I had the opportunity to visit Bodh Gaya in 1995 and it was interesting for me to see how much it had changed. There are certainly more shops around the Mahabodhi temple, and Internet stores are on every corner. But the Burmese Vihar (where I had stayed) is still operating. The streets are still dusty and made of hard-packed dirt. There are a great many new monasteries that have been built, including the stunning hundreds of feet high Buddha at the Japanese Temple. Yesterday, we visited sites very important to Buddhists. One is Vulture Peak in Rajagir, a place where the Buddha and his followers would stay during the rainy season. There we saw two caves, one where Ananda lived (the Buddha’s cousin) and the other where Sariputra lived (a chief disciple of the Buddha). The peak area is where a rather famous sutra, known as the Heart Sutra, was first expounded. It offers an outline of the key concepts of “nothingness” in Buddhist philosophy.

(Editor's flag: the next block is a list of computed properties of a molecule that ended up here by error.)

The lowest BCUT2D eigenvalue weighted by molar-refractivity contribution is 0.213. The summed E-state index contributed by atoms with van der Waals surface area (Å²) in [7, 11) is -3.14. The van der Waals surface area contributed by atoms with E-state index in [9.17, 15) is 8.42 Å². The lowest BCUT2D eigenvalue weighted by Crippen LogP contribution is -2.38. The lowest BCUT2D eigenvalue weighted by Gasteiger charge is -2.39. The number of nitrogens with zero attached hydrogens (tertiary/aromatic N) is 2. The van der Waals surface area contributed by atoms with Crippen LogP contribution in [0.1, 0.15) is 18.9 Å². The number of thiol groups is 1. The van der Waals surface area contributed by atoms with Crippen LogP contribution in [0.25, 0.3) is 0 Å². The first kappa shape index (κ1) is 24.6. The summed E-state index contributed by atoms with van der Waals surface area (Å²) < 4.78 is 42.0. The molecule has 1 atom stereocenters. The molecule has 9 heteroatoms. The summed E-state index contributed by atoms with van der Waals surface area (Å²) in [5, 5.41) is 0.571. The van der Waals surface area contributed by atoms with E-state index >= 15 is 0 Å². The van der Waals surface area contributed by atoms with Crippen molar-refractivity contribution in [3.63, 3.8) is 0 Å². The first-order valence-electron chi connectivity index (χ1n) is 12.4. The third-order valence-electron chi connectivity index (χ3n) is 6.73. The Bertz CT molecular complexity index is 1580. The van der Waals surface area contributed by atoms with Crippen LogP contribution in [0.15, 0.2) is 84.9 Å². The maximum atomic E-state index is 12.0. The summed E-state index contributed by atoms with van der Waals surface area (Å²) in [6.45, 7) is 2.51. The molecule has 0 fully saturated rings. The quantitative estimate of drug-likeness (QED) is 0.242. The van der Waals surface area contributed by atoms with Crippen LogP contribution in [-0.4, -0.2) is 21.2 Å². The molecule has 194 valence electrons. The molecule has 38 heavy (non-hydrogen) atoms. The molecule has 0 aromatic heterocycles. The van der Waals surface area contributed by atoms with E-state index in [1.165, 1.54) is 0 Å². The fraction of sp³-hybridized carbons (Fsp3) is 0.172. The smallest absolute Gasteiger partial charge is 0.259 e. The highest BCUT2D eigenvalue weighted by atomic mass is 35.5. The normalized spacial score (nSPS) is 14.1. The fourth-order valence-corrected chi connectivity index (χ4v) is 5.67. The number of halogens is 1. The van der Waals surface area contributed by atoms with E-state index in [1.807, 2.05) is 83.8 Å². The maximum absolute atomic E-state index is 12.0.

When we arrived, there were little shops and trinkets and wastebaskets in the form of penguins and rabbits. This was not as I remembered Vulture Peak. There was a brick-paved walkway, and a few meters away, a colorful ski-lift that would bring you to the top of the mountain (but not to Vulture Peak). To my surprise, the entire path to both caves and the peak was paved. Touts with mallas and books and postcards followed us on our walk. A pack of dogs did as well. These were the most relaxed dogs I have ever seen. I think they dug our “pack” and liked being part of it. They didn’t beg or call attention to themselves in any way. They simply liked the company; they liked going for a walk like any other dog might. When we reached Vulture Peak, instead of the natural plateau that overlooked the valley, there was a brick-constructed shrine area, and a brick wall that served as a sort of observation deck. There a man in a dhoti offered each of us a stick of incense and a silk lotus flower to place on the shrine. The shrine was too intricate, shiny gold and white silk and platters of offerings and flowers and money. In the center, right before the Buddha, was a good old American Ben Franklin. It kind of set the tone for me, even though I placed the incense and flower and a money offering somewhere on the shrine. Where was the open, natural space? Why were people demanding offerings and trying to sell us things? Why had the road to this sacred place become so accessible?